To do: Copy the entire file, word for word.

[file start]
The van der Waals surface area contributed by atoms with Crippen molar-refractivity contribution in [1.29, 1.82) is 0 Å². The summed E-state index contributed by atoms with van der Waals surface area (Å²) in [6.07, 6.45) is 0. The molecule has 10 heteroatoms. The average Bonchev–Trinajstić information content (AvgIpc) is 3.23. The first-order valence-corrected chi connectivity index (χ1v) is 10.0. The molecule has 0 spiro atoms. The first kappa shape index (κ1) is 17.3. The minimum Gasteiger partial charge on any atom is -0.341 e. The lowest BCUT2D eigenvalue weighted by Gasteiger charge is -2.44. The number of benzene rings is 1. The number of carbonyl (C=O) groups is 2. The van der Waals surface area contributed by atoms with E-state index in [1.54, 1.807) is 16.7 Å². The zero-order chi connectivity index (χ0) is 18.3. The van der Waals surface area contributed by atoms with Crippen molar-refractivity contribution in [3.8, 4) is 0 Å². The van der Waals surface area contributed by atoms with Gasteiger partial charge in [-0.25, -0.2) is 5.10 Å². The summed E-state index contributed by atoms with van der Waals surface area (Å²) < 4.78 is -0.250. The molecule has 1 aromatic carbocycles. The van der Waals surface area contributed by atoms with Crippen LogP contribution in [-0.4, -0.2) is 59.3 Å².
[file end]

The van der Waals surface area contributed by atoms with Crippen molar-refractivity contribution in [1.29, 1.82) is 0 Å². The summed E-state index contributed by atoms with van der Waals surface area (Å²) in [6.07, 6.45) is 0. The molecule has 10 heteroatoms. The average Bonchev–Trinajstić information content (AvgIpc) is 3.23. The first-order valence-corrected chi connectivity index (χ1v) is 10.0. The molecule has 0 spiro atoms. The first kappa shape index (κ1) is 17.3. The minimum Gasteiger partial charge on any atom is -0.341 e. The lowest BCUT2D eigenvalue weighted by Gasteiger charge is -2.44. The number of benzene rings is 1. The number of carbonyl (C=O) groups is 2. The van der Waals surface area contributed by atoms with E-state index in [1.54, 1.807) is 16.7 Å². The zero-order chi connectivity index (χ0) is 18.3. The van der Waals surface area contributed by atoms with Crippen molar-refractivity contribution in [3.8, 4) is 0 Å². The van der Waals surface area contributed by atoms with Gasteiger partial charge in [-0.25, -0.2) is 5.10 Å². The summed E-state index contributed by atoms with van der Waals surface area (Å²) < 4.78 is -0.250. The molecule has 1 aromatic carbocycles. The van der Waals surface area contributed by atoms with Crippen LogP contribution in [-0.4, -0.2) is 59.3 Å².